Warning and Precautions

  • Cautions are necessary when using busulfan and all alkylating agents like pancytopenia, gonadal dysfunction, pubertal development in children, carcinogenicity, mutagenicity, infertility, and busulfan-induced lung injury.[18][19]
  • Embroyfetal toxicity has been reported with busulfan. The FDA has declared busulfan to be a pregnancy category D medication. Breastfeeding is not recommended when undergoing treatment with busulfan.[7] 
  • Cardiac tamponade has been reported with high doses of busulfan and cyclophosphamide.[20]


Optimal monitoring of busulfan uses the concentrations represented as the area under the concentration-time curve (AUC). AUC has significantly helped clinicians monitor the therapeutic concentrations and correct them as needed for better outcomes after allogeneic hematopoietic cell transplantation. An AUC of 100 mg*h/L reaches optimal efficacy in most patients, but the optimal target varies due to factors that include age and diagnosis. Anything less than 100 mg*h/L increases the risk of graft rejection or disease relapse. Anything greater than 100 mg*h/L or 1500 μM for AUC increases a patient’s risk of hepatic venous-occlusive disease.[1][21] Other tests to use when analyzing the effects of busulfan on a patient include complete blood count, liver function tests, and pulmonary function tests.


Signs and Symptoms of Toxicity

When using busulfan, toxicity concerns are primarily associated with hepatic venous-occlusive disease, acute graft-versus-host disease, and chronic graft-versus-host disease. Most research indicates that maintaining the AUC between 78 to 101 mg*h/L significantly increases event-free survival for patients.[21]

Management of Toxicity

Treatment for hepatic venous-occlusive disease (also known as a hepatic sinusoidal occlusive syndrome) includes defibrotide, an antiplatelet agent, and an antithrombotic agent. Research has shown that 25 mg/kg/d of defibrotide IV for 21 days has effectively treated hepatic venous-occlusive disease.[22] Standard first-line therapy for both acute and chronic graft-versus-host disease is corticosteroids.[23]

Enhancing Healthcare Team Outcomes

Busulfan, a chemotherapeutic agent, requires a precise clinical strategy to maximize therapeutic efficacy while managing adverse effects during cancer treatment. Considering the serious adverse effects, busulfan should only be prescribed and administered by experienced oncologists and pharmacists. Chemotherapy protocols must be reviewed by a hematologist/oncologist. Pulmonologist consultation may be necessary for busulfan-induced pulmonary fibrosis.[24] These protocols also enhance the care for the many people who survive allogeneic hematopoietic progenitor cell transplantation. Some predict that by 2030, hematopoietic cell transplantation survivors will surpass half a million in the United States. There are currently patient-centered delivery models for cancer survivors, but not for patients who have survived hematopoietic cell transplantation. This area should be a focus of research in the future with the increasing number of patients who survive hematopoietic cell transplantation, and clinicians and healthcare workers should always be working together to help patients survive after undergoing chemotherapeutic treatments.[25]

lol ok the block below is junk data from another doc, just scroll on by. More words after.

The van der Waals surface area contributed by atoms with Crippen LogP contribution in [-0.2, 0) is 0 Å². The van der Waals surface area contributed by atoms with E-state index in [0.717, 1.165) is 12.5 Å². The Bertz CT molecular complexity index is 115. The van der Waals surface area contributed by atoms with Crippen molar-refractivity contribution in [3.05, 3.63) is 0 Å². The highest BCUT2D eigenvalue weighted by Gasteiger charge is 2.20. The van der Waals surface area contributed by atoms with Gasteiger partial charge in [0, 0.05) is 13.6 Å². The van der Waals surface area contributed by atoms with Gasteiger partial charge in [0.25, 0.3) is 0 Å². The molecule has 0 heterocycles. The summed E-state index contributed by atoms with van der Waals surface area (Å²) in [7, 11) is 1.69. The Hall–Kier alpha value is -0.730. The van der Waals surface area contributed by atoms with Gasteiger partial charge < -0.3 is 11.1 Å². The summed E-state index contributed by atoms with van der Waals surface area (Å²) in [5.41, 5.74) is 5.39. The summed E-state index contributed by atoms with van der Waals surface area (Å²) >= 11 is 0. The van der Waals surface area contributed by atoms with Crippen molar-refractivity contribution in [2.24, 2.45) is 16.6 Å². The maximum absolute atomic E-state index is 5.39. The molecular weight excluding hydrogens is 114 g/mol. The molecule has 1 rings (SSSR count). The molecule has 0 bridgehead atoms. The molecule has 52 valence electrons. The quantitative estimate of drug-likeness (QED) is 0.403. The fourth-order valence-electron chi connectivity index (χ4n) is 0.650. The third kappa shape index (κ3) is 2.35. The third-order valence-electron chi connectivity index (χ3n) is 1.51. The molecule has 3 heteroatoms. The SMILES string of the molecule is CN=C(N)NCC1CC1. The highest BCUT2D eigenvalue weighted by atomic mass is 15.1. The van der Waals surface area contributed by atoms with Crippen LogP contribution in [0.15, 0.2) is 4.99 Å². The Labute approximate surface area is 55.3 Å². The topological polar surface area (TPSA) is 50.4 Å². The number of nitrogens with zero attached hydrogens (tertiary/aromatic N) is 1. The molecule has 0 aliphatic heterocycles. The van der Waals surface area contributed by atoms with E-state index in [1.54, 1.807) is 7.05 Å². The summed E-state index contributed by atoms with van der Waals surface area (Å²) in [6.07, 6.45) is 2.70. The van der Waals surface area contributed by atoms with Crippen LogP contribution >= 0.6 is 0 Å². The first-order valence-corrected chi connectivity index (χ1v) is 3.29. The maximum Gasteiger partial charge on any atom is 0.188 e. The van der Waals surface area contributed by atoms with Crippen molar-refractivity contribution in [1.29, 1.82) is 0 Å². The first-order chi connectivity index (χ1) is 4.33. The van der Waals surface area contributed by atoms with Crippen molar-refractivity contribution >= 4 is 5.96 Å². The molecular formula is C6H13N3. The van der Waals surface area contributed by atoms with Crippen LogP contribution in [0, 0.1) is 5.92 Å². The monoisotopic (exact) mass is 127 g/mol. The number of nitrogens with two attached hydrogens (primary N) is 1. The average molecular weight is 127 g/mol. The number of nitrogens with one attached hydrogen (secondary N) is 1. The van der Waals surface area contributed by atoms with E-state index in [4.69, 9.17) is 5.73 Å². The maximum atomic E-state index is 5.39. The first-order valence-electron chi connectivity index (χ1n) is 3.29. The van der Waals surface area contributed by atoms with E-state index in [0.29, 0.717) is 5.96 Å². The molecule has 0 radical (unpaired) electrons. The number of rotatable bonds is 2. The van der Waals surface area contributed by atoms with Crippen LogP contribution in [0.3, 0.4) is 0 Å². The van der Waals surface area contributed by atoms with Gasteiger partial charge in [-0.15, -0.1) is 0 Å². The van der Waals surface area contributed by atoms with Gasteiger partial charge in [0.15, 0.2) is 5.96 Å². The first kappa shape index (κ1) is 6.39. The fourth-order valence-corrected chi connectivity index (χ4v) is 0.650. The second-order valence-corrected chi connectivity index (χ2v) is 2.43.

The interprofessional healthcare team of clinicians (MDs, DOs, PAs, NPs), oncologists, nurses, and pharmacists should coordinate the treatment of patients with busulfan effectively; monitoring and repeating essential laboratory tests is important. These tests include a complete blood count, liver function test, and pulmonary function test when an adverse effect is suspected. When a suspected adverse effect seems present in a patient, especially during allogeneic hematopoietic progenitor cell transplantation, nurses and other medical staff should relay this information to the doctor. Effective interprofessional communication is critical in this situation because the sooner the adverse effect is identified, the easier it will be for the clinician to treat the problem or terminate its use, improving patient outcomes while mitigating adverse events.